Session 6: Extracting non-renewable resources from the oceans: the challenges and opportunities from the perspective of societal acceptance
Host: Roald Leeuwerik
Industrial and technological developments have greatly increased the demand for different resources, such as metals, oil and gas. During many decades, this demand could be satisfied by terrestrial reserves. However, reserves are now getting depleted and are often plagued by local (violent) conflicts, endangering the supply. These developments have reinvigorated interest in offshore reserves, which were previously deemed too costly and technologically challenging to exploit.
Currently, industries are in different stages of development. Whereas deep-sea mining is still being planned but not taking place at commercial scale, shallower waters are already being exploited (e.g. marine diamond mining in Namibia). As for oil and gas, operations are taking place in different parts of the world, such as in the North Sea and are likely to expand. In general, offshore reserves are estimated to be very promising and worth the considerable investments in terms of technology and manpower.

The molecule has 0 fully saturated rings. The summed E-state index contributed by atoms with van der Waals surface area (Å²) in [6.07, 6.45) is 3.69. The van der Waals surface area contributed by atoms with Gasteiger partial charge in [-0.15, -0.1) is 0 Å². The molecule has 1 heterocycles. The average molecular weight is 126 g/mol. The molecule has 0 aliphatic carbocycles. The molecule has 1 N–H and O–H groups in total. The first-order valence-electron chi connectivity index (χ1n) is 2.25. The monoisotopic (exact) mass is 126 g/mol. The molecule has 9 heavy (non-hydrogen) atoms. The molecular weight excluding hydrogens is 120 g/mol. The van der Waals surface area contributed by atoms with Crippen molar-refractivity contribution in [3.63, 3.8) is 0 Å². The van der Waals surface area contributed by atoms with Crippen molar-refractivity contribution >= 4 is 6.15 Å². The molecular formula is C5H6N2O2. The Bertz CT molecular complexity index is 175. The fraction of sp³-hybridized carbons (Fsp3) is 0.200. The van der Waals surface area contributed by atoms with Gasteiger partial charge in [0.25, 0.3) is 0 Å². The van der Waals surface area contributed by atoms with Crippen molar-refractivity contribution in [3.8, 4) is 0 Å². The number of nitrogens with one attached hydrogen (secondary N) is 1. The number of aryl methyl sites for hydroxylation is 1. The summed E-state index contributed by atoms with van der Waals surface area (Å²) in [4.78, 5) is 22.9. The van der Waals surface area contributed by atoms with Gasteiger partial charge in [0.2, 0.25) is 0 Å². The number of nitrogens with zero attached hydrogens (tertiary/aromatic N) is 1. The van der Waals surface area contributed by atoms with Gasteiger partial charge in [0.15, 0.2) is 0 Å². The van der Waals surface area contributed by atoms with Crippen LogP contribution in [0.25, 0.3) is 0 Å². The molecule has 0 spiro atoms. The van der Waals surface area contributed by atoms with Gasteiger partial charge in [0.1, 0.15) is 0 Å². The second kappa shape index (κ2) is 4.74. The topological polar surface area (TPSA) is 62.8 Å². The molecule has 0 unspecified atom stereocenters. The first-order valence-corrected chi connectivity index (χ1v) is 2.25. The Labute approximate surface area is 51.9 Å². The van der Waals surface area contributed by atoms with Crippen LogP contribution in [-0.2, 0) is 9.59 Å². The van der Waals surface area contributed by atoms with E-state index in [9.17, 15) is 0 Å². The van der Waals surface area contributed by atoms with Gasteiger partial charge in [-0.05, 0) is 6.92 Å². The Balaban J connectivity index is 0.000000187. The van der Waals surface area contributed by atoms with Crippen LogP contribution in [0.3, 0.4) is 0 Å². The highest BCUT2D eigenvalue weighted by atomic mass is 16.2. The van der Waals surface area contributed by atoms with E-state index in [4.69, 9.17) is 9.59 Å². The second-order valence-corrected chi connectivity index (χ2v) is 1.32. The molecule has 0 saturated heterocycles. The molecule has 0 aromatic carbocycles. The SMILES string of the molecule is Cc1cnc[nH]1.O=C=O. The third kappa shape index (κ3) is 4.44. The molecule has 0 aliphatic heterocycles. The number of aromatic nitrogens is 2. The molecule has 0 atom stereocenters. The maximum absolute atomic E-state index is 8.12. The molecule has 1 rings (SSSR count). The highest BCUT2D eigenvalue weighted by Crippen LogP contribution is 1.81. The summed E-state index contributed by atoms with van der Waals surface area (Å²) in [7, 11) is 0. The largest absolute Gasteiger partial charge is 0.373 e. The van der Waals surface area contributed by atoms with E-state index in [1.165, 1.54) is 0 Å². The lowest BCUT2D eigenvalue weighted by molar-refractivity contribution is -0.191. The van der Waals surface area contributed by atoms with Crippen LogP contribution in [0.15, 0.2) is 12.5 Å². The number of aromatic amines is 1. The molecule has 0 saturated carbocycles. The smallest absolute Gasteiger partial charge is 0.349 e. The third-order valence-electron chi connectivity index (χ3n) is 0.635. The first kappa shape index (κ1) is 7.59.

Looking at these developments from a societal perspective results in a plethora of interesting questions. For instance, how should we regulate the High Seas and ensure the sustainable development of extractive industries in this area? How will we protect other economic uses of our oceans, such as fisheries, when mining seems to inevitably lead to adverse environmental impacts? What environmental and ecological knowledge do we (still) need before we begin exploiting the deep-sea? How should we engage with stakeholders and is it possible to make them benefit from resource exploitation?